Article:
Do you consider yourself “spiritual, but not religious?” If you’re like most Wake Up Call readers, you just answered yes. And if that’s the case, you may have a problem.
You see, those of us who have left the world of organized religion (or were never a part of it in the first place), still have a deep-seeded yearning. We want to/need to satiate the spiritual side of ourselves and if we don’t, we start feeling unsettled and discontented, as if something is missing at the core of our lives.
This is a thirst that can only be quenched by engaging in activities that connect us with something greater than ourselves, that put us in touch with our souls.
I was reminded of my own semi-regular, I-should-be-doing-more-than-I-am spiritual practice the other day while reading Awake at the Bedside. (A book about end-of-life care, but that’s a story for another day.) One of the book’s authors, the Tibetan Buddhist Anyen Rinpoche, challenged me—and in turn, all of us, to consider how much time and effort we put into our personal spiritual practice:
Reflect on your daily practice. Are you practicing regularly and for as long as you would like? Are you able to incorporate all the practices you wish to master into your daily practice? What are the obstacles that stand in your way?
If your spiritual practice is lacking, it’s time to take action.
In the book Ageless Soul, Thomas Moore stresses the importance of creating “an original spiritual practice that is rich and meaningful.” Moore relates spirituality to the need we have for transcendence, the insatiable urge to be “everything we can hope to be, to be constantly moving on and upward toward a greater more comprehensive sense of self.”
Fortunately, Moore has provided us with a list of 6 spiritual practices that can put us on the right track. If you don’t have a spiritual practice, they’re a great place to start. If you do have a practice, they’re excellent reminders of how there are a number of diverse activities that can stoke the spark of the Divine within and keep us on the spiritual path.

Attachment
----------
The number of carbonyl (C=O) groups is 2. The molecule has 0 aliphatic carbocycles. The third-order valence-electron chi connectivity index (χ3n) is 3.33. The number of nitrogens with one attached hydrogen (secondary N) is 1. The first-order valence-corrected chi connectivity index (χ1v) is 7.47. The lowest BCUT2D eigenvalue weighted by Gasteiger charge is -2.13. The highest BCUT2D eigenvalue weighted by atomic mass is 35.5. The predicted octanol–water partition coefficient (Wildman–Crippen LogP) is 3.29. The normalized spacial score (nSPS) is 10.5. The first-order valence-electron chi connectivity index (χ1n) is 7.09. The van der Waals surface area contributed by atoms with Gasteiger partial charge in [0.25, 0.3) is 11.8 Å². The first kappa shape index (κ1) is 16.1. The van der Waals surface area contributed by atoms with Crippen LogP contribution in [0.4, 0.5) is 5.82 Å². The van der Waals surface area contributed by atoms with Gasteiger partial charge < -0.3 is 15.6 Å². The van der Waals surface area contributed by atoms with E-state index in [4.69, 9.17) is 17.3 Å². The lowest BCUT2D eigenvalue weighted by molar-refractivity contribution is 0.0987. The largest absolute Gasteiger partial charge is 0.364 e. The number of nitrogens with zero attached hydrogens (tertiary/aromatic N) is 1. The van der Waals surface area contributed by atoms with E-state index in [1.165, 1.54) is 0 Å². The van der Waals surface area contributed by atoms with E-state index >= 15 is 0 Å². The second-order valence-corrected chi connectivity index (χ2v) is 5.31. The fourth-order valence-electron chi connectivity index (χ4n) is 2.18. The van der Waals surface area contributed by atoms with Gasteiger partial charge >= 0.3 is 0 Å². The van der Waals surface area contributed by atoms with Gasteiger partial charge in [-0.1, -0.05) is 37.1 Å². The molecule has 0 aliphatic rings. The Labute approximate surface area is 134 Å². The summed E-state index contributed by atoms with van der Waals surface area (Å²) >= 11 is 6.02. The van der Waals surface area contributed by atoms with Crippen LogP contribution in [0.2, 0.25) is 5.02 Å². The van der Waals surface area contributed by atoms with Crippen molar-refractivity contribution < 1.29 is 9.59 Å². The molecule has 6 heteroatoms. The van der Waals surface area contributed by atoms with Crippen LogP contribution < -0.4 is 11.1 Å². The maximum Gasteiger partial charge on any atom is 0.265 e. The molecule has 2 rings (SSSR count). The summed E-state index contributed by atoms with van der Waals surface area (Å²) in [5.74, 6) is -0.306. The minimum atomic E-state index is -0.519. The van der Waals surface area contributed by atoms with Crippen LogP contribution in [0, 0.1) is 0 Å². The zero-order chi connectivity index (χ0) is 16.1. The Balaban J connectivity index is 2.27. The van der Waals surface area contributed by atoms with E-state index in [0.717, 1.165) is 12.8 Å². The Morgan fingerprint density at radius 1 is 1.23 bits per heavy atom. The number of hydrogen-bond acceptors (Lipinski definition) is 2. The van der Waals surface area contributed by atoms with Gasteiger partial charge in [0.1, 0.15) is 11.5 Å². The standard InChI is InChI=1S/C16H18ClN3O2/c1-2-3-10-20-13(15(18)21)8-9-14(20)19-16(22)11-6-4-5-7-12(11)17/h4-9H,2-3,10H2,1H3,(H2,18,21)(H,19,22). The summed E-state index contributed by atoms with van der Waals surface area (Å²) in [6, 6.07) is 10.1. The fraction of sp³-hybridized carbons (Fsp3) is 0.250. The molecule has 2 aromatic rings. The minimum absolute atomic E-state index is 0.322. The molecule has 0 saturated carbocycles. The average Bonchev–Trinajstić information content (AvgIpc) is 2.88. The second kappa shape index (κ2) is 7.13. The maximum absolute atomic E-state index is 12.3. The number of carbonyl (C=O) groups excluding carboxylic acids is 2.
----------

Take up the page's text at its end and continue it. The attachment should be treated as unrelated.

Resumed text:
6 Ways to Reignite Your Spiritual Flame
- Live a more contemplative life. Moore tells us that as we grow older, we can “adopt a quieter and more reflective persona.” This practice can include something as simple as sitting with a morning cup of coffee and reflecting on your life, considering where you have been, what you have done in the past and what you plan to do in the future. The key is to carve out the time to just “be” in silence, even if means penciling in a 15-minute contemplation session on your daily schedule.
- Explore different ways to meditate. Moore says that too many people he speaks to have a narrow view of what it means to meditate and reminds us that “you can meditate in a thousand different ways.” Need some pointers? I have previously written about standard meditation, the thinking person’s meditation and a breathing technique that works like meditation.
- Walk in nature. Get moving at the pace that best suits you. Moore advises us to “enjoy the walk, but do it with the intention of being pulled into the depth of the natural world.” Living near the coast, I favor jogs and walks near water, but even a walk around the block in the middle of a bustling city can have a rejuvenating effect.
- Keep track of your dreams. Moore says that dream work “keeps you in touch with the mysterious dimensions of your experience,” offering insights and stirring the imagination. The key is to keep a pad and pencil next to your bed and then, before you shut out the light, make the conscious intention to remember and write down your dream. The other key: write down your dream immediately upon awakening.
- Serve the world. Take action in the way that speaks to you. Moore cites the example of Jesus who spent his time teaching and healing, as well as Ralph Waldo Emerson who later in life became politically active, speaking out against slavery. The humorist David Sedaris spends hours each day picking up trash in the English countryside.
- Study the best spiritual ideas. Moore points out that for centuries study has been a central part of spiritual life. Moore’s personal favorites include the Tao Te Ching, Black Elk Speaks and the writings of Jung and James Hillman. I would point to the works of Thomas Moore himself, including The Soul’s Religion and A Religion of One’s Own and John Templeton’s enlightening compendium Wisdom of World Religions.